Thursday, July 27 | 7:30 pm
Set against the backdrop of a violent worker’s strike in Nantes, France—and featuring only sung dialogue, like the director’s The Umbrellas of Cherbourg— Demy’s late-career masterpiece surely is one of the most original musicals in the history of cinema. The beautiful young Edith (Dominique Sanda, The Conformist) dreams of leaving her brutish and possessive husband Edmond (Michel Piccoli, Contempt) for strapping steel worker, François. However, little does Edith know that the object of her affection boards with her highly judgmental baroness mother (Danielle Darrieux, The Young Girls of Rochefort). Combining the filmmaker’s exquisitely rich, detailed set design and jewel-like color palette with an unprecedentedly dark tone, the deeply romantic Une chambre en ville is “considerably closer to opera than to any conventional musical,” according to the British Film Institute’s Geoff Andrew. Featuring a score that embraces both symphonic orchestration and electric instrumentation attuned to pop musical forms, Une chambre en ville is one of the most oddly beautiful miracles of the seventh art.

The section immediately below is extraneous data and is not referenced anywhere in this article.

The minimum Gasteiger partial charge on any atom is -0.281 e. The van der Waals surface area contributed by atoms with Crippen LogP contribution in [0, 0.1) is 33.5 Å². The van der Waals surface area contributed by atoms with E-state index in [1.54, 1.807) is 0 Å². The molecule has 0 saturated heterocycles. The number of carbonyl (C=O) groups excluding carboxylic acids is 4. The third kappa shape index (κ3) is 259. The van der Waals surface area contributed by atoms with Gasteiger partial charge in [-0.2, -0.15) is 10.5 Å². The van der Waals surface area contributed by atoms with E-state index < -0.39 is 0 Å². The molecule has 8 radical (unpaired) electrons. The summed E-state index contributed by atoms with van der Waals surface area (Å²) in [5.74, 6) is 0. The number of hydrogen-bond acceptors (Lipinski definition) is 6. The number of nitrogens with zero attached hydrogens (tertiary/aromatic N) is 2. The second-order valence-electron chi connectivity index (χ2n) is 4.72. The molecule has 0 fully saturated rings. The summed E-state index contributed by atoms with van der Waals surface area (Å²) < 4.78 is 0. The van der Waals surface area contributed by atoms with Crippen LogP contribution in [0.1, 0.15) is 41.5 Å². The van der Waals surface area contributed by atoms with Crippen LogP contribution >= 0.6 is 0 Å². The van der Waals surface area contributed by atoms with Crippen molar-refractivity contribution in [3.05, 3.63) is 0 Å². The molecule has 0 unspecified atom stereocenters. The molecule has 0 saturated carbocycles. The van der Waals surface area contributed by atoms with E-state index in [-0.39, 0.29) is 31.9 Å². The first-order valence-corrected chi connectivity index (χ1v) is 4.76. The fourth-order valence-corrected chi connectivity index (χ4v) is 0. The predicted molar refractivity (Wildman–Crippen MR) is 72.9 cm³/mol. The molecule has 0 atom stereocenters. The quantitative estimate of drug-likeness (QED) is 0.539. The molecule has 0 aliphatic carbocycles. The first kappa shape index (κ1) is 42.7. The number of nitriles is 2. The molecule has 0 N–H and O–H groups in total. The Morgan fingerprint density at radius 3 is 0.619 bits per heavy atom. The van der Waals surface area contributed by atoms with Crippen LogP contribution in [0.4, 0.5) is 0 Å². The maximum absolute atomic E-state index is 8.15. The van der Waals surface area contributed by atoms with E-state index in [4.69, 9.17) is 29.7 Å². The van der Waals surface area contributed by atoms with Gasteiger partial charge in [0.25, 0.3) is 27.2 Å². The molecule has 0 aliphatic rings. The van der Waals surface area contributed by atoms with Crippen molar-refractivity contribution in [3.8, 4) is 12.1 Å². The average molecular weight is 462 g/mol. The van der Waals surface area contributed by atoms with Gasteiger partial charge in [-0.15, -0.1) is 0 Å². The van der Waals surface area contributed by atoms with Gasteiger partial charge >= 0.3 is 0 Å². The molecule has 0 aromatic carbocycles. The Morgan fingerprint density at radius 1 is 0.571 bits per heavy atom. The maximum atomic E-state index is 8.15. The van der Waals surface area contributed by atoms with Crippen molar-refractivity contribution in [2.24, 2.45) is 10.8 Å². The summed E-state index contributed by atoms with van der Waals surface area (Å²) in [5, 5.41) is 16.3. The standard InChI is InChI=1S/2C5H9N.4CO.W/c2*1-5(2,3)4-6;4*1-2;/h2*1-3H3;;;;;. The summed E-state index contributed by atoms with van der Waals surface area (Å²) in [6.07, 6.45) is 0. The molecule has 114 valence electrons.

Director Jacques Demy | 1982 | In French with English subtitles | 93 minutes | NR (graphic nudity, violence) | DCP